What makes the rise of Hyeon Chung more remarkable is the absence of any real tennis heritage in his home country. Born in Suwon, 30 kilometres south of Seoul, Chung’s father is a tennis coach and his older brother, Hong, also plays tennis, but most of South Korea’s big sports stars are footballers or skaters. “I hope tennis will become more popular,” said Chung.
Growing up in South Korea, Novak Djokovic was one of Chung’s idols. He had the chance to play the world No.1 at the Australian Open this year, and although Djokovic won in straight sets, the Serb was impressed by what he saw. “His baseline game is very good, very solid, especially from the backhand side,” said Djokovic, who went on to win the title in Melbourne.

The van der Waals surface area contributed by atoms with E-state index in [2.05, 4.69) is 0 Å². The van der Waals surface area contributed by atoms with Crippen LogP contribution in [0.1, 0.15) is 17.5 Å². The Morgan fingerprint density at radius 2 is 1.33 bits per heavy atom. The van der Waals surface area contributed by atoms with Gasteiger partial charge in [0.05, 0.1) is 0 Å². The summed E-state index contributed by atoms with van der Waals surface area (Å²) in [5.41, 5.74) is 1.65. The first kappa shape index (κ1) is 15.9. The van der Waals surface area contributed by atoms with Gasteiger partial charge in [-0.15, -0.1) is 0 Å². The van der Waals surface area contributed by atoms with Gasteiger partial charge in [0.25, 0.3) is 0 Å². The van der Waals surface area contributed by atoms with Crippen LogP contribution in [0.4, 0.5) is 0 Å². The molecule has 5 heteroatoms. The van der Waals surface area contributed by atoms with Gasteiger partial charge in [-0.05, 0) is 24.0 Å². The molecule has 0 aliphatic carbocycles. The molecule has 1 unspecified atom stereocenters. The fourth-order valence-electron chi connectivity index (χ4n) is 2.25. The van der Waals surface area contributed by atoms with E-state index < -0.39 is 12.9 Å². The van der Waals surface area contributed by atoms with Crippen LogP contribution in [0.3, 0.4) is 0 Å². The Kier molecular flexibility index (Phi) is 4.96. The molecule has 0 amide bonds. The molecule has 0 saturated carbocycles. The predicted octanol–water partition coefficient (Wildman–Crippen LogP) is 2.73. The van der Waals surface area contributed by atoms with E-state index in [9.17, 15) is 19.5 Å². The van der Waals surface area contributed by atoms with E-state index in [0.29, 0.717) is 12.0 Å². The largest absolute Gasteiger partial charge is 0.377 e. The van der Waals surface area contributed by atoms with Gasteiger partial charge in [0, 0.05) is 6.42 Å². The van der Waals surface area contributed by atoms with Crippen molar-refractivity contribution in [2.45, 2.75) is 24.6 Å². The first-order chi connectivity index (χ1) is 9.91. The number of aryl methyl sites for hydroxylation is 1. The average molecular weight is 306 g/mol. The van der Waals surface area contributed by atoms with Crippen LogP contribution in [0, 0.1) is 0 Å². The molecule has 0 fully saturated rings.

“He has a very flat, strong backhand, solid shots, from both angles. Once he gets into a good rhythm, he can serve well. He’s a pretty tall guy. For somebody of his height, he moves very well, as well. He can play equally well from defence to offence. And he’s one of the players that people are talking about as a potential top player in the future.”
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